SANTA MONICA, California - Crossover models are the big automotive story these days, even if there's no agreement as to what they are. In principle, crossovers are said to combine the characteristics of an SUV, a passenger sedan, and a station wagon. Yet, many observers will call one model a crossover, while declaring a similar example to be an SUV. Buying guides are inconsistent, so a given model is a crossover in one respected publication and an SUV in another. Some buying guides simply shun the crossover label entirely, declaring everything to be a sport-utility vehicle of some sort.
One factor that tends to differentiate crossovers from SUVs, however, is the lack of low-range gearing in the former. Crossovers, even when equipped with all-wheel drive, are intended for light off-road operation, at best. Full-scale SUVs with four-wheel drive and low-range gearing are the ones that can blaze their way through harsh terrain.
Definitions aside, Infiniti - Nissan's luxury division - has joined the compact crossover race for 2008 with a brand-new EX35 model. It joins the company's larger FX35 and FX45 premium crossovers, as well as the full-size QX56 sport-utility vehicle.
Larry Dominique, Infiniti's vice-president for product planning, notes that crossover growth is now second only to that of sedans in the U.S. market. No wonder, then, that nearly every automakers has been clamoring to climb aboard.
Crossover buyers "want design and performance," Dominique said, along wiht utility. Crossovers also need to be "more gender-neutral" than SUVs, which skew toward male buyers.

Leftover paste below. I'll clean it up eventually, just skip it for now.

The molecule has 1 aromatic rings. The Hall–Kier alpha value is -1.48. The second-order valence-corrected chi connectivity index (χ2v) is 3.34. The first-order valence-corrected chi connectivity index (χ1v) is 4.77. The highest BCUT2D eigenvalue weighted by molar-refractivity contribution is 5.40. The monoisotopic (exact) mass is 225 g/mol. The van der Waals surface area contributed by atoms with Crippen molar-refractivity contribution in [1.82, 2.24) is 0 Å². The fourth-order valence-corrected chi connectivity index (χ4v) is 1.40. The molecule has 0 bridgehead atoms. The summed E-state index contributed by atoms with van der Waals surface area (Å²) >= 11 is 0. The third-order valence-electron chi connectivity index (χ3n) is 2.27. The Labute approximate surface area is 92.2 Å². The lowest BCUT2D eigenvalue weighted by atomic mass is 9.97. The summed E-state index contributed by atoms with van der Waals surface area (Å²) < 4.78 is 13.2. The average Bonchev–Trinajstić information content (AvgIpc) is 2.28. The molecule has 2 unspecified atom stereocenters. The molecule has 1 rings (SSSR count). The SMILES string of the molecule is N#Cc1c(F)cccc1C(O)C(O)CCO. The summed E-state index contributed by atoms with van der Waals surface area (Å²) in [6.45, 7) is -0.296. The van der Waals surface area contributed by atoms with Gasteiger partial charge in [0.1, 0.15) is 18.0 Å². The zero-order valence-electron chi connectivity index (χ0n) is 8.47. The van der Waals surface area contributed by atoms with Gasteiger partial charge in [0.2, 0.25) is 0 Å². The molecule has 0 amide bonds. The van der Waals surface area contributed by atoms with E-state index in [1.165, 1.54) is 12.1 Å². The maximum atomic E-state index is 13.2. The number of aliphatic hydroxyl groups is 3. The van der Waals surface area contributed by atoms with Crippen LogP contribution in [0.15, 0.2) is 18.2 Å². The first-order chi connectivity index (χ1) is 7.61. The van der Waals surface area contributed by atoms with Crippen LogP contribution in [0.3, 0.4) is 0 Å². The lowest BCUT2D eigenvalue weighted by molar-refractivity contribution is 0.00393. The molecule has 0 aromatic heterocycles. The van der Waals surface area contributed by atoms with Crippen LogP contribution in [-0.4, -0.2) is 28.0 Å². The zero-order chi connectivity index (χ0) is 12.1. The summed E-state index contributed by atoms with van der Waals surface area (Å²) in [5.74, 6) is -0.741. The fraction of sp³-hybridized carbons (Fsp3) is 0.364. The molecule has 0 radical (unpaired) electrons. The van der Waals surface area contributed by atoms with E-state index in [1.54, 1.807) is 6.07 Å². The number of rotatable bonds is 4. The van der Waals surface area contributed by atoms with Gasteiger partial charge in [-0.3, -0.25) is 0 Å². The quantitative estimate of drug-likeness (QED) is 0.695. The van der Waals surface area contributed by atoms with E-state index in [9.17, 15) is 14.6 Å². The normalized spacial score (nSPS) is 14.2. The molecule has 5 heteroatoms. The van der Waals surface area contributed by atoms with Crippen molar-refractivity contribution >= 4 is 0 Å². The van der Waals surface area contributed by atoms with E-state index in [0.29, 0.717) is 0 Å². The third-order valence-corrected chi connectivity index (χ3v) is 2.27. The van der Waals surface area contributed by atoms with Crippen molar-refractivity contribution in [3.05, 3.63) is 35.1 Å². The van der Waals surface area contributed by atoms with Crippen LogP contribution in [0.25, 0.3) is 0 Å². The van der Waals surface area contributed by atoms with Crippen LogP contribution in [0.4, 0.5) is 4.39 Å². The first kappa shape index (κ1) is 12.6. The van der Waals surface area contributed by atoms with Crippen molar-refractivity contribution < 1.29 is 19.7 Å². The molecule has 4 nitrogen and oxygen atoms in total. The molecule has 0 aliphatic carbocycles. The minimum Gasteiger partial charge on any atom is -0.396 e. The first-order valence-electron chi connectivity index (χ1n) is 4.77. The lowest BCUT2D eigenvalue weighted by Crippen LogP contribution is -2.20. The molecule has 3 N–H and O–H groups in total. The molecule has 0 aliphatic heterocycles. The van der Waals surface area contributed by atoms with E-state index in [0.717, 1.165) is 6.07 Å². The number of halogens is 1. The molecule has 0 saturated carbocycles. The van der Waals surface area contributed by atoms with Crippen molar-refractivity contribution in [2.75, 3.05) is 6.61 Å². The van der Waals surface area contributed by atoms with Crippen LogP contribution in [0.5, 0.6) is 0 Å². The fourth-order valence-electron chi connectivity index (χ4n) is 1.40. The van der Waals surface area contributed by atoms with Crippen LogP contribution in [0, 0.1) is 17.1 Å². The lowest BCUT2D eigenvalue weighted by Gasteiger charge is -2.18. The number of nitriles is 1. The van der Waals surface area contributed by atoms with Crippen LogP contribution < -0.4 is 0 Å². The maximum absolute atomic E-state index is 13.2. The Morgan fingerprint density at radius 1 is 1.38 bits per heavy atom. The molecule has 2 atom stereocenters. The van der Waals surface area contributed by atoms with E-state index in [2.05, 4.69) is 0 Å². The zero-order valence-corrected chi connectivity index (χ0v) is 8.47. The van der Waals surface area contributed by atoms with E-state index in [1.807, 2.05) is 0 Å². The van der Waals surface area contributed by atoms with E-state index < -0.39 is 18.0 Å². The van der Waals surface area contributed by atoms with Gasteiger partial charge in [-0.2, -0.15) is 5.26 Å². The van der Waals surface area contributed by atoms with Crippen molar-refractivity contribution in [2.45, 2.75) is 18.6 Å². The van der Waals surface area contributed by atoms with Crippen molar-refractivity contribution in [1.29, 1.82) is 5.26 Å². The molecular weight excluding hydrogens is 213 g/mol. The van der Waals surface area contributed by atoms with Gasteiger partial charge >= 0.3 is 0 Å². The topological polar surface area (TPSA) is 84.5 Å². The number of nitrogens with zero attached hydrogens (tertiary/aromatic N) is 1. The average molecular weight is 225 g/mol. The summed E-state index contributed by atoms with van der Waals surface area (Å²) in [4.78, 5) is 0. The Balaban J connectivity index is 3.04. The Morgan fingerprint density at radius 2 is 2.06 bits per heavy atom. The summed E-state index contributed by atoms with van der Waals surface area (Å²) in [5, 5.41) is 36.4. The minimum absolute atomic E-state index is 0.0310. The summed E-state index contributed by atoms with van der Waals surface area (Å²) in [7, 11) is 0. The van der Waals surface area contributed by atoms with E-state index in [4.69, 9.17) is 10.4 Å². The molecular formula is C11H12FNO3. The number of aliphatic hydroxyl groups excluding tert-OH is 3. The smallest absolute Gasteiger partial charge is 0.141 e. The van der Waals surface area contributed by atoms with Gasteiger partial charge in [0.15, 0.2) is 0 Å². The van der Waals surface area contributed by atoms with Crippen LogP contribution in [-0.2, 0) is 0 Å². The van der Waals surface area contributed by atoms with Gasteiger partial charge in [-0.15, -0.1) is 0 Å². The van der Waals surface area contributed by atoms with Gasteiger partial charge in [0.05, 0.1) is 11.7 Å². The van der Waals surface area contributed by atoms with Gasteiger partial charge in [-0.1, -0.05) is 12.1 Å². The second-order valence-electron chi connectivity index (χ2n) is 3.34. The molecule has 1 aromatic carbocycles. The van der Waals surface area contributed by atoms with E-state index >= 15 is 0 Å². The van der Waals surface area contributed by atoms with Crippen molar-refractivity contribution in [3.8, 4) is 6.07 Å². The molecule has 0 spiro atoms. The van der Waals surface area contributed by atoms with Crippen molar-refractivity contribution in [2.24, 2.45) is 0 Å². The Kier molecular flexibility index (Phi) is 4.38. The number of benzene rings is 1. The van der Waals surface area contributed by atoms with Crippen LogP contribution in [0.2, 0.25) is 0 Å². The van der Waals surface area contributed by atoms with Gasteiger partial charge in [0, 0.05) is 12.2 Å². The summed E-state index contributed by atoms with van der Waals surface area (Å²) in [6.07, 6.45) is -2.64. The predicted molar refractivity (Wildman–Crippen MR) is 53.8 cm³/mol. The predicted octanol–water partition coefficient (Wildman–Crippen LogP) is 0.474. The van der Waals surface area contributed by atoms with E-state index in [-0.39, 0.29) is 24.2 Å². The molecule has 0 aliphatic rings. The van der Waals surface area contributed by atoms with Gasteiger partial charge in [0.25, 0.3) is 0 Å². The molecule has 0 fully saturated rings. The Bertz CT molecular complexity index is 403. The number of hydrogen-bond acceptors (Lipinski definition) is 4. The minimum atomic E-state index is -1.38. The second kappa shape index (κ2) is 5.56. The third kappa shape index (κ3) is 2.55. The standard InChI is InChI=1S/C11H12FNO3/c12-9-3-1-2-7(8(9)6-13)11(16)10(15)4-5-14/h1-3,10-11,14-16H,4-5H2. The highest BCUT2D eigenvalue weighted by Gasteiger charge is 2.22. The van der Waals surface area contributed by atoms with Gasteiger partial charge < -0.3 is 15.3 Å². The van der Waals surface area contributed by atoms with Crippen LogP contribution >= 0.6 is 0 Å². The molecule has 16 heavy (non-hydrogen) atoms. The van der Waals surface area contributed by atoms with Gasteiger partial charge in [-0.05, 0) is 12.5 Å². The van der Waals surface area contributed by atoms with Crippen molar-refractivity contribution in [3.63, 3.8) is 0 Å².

Infiniti calls the new EX35 "right size," with a long hood and short overhangs, as well as "coupelike roof design. This is "pretty much the most aspirations design we've done to date," Dominique said, referring especially to the EX's interior.
Offered with either rear-wheel or all-wheel drive, the EX35 continas a 3.5-liter V-6 that generates 297 horsepower and 253 pound-feet of torque. Dominique advises that the EX's horsepower-to-weight ratio is cloer to coupes and sedans than to SUVs.
Rock-solid feel heads the list of EX attributes, coupled with a taut suspension. Highly refined, smooth powertrain behavior also appeals. Although the EX is very quiet on the road, you can discern a hearty exhaust note at times when accelerating.
Steering is almost as precise as that of Infiniti's larger FX, with only an occasional slight shortage of full confidence. The EX also delivers the same solid overall feel as an FX. An easy car to drive, the EX35 comports itself quite well on twisting mountain two-lane roads, producing no cause for alarm regardless of conditions.
Pass/merge acceleration from 60 mph or so isn't a strong point. Response is acceptable if the transmission downshifts, but otherwise quite meager. Acceleration is considerably swifter at low speeds and for takeoffs from a standing start–where rapidity is substantially less essential. Manual mode in the automatic transmission performs quite expertly, making it appealing to use, especially for slowing down in hilly terrain.
Easy to enter into front seats, an EX35 feels compact inside, but certainly not oppressive. Head and elbow room suffice, but don't qualify as ample. Snug seat bolstering could be a little too much for those of excess girth. Easy-to-see gauges contain white numerals and a red pointer
Backseat leg space meager is unless the front seat is moved well forward. Headroom is okay but not huge by any means. The center rear position is impossible, marred by an extra-hard bottom, unpleasant seatback, and a huge hump to straddle. Cargo space is rather sizable, but Infiniti should have used some of it for second-row leg space.
Infiniti's new Around View Monitor produces an image that isn't as helpful as expected: unclear as to what is near the vehicle, and if the proportions of each object are correct.
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